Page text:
Batman rushed up to the prone figure of his partner and lifted him from the moving carrousel before his body would be crushed between the outside wall and the frame. He gently laid Dick on the floor of the tower room, feeling Dick's fevered body. Batman had to do one thing to ensure that Ralph Zucco didn't get away. He pulled out a pair of bat cuffs and secured him to one of the support posts of the tower room. Then he gently picked Dick Grayson up holding him close to his chest, not wanting to let him go.

"I've got you."

"Dad," Dick murmured then snuggled closer. "I . . . missed you."

"It's okay, son," Batman said. "You're safe." Dick seemed to require that reassurance.

Batman could feel the fever, even through his light kelvar shirt. He quickly moved down the tower stairs to the batmobile and placed Dick on the passenger seat. He pulled out a blanket and covered his ward with it to keep him warm from the night air. He climbed into the driver's seat and started the engine and moved out.

"Don't worry old chum, we'll get you home. That's as close as I ever want to come to losing you," he said. Batman picked up the portable bat phone in the batmobile and called Commissioner Gordon. "I apologize for the lateness of the hour, Commissioner. There's a package waiting for you at the top of Gotham Tower Clock. See to it that he serves time . . . in prison for the kidnapping of Dick Grayson. I will fill you in on the details in the morning. I am returning Bruce Wayne's ward to him."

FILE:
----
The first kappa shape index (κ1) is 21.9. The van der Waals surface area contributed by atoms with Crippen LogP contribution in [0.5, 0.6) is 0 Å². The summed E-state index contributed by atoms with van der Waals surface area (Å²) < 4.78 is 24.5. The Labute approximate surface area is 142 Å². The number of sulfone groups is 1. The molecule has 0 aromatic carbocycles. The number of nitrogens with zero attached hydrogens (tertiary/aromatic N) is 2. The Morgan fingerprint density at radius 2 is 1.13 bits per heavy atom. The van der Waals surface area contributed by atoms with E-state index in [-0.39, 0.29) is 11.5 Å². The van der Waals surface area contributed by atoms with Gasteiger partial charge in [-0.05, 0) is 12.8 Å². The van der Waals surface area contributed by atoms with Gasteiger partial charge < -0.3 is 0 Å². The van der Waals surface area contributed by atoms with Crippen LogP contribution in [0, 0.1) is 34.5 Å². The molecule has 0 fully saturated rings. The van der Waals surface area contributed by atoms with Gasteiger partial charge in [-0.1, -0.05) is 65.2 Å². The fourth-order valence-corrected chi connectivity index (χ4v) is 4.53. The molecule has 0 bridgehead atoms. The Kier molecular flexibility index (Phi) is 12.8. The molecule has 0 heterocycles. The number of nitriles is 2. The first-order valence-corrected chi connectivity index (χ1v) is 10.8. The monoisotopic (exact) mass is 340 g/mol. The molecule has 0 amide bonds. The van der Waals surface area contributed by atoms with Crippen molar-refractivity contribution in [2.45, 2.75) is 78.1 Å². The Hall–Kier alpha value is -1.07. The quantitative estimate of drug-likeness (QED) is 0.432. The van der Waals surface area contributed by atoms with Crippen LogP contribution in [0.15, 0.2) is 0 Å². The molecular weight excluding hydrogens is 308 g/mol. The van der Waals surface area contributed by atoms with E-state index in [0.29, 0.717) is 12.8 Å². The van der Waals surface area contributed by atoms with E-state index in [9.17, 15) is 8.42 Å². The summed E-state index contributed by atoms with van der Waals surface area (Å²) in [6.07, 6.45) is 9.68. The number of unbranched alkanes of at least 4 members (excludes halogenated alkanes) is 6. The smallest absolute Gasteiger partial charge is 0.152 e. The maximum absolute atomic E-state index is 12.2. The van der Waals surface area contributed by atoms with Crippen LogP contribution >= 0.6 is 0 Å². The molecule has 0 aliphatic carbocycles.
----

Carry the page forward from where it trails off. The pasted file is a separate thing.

The fever finally broke two days later. Dick's eyes fluttered open to find his guardian, Bruce Wayne sleeping in a chair by his bed.


Alfred came in at that moment and brought a tray of tea and a thermometer. "Open your mouth."

Dick did as he was told, but he could not help asking about Bruce. "Wuuhy ith he thleeping. . ."

"Keep your mouth closed so I can get a reading, Master Dick," Alfred interrupted with a frown.

Dick shut his mouth and after four minutes, Alfred removed the thermometer. "Your temperature is down, it's 100, but you still need to stay in bed until that temperature is normal."

"Awe. I'm feeling better . . . and I'm hungry."